Reconciling Pedagogical Beliefs and Teaching Practices: Chinese Teachers and the Pressures of a U.S. High School Foreign Language Context

Abstract

The number of Chinese foreign language (CFL) programs is increasingly rapidly in U.S. high schools. Working in newer programs places special pressures on CFL teachers, who often did not themselves study in U.S. schools, may have different expectations and experiences about teaching and learning, and often have had less professional preparation in foreign language education. The authors use the concepts of teacher efficacy and self-efficacy (Bandura, 1997) within a multiple case study approach to explore the beliefs and practices of two CFL teachers working in large high schools in Texas. They identify four main factors that influenced the teachers’ efficacy: (1) school contexts, (2) educational policy, (3) foreign language program types, and (4) professional development opportunities. Aspects of these four areas were both beneficial and adversely impacted the teachers’ beliefs about how effectively they could manage their students’ learning, including students’ socioeconomic levels, advanced placement (AP) exams, constructions of student “achievement,” and the effects of in-service training.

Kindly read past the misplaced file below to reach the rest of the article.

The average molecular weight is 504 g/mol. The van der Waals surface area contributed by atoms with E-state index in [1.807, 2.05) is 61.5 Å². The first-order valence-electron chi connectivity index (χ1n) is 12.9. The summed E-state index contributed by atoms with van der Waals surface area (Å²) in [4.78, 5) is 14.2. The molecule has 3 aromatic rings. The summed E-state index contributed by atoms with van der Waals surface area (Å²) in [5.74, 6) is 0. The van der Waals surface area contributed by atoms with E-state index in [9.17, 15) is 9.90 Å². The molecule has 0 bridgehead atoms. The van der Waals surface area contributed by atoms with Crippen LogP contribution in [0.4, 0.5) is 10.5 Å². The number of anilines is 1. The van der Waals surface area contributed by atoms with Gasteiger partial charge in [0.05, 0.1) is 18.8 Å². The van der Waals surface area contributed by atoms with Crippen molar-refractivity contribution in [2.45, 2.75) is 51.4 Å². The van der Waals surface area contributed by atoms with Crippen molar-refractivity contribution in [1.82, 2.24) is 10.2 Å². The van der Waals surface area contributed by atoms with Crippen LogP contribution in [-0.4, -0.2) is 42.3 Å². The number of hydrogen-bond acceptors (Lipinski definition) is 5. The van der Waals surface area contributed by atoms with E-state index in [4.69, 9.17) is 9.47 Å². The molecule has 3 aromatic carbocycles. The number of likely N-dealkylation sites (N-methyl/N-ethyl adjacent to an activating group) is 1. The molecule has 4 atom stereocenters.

PDF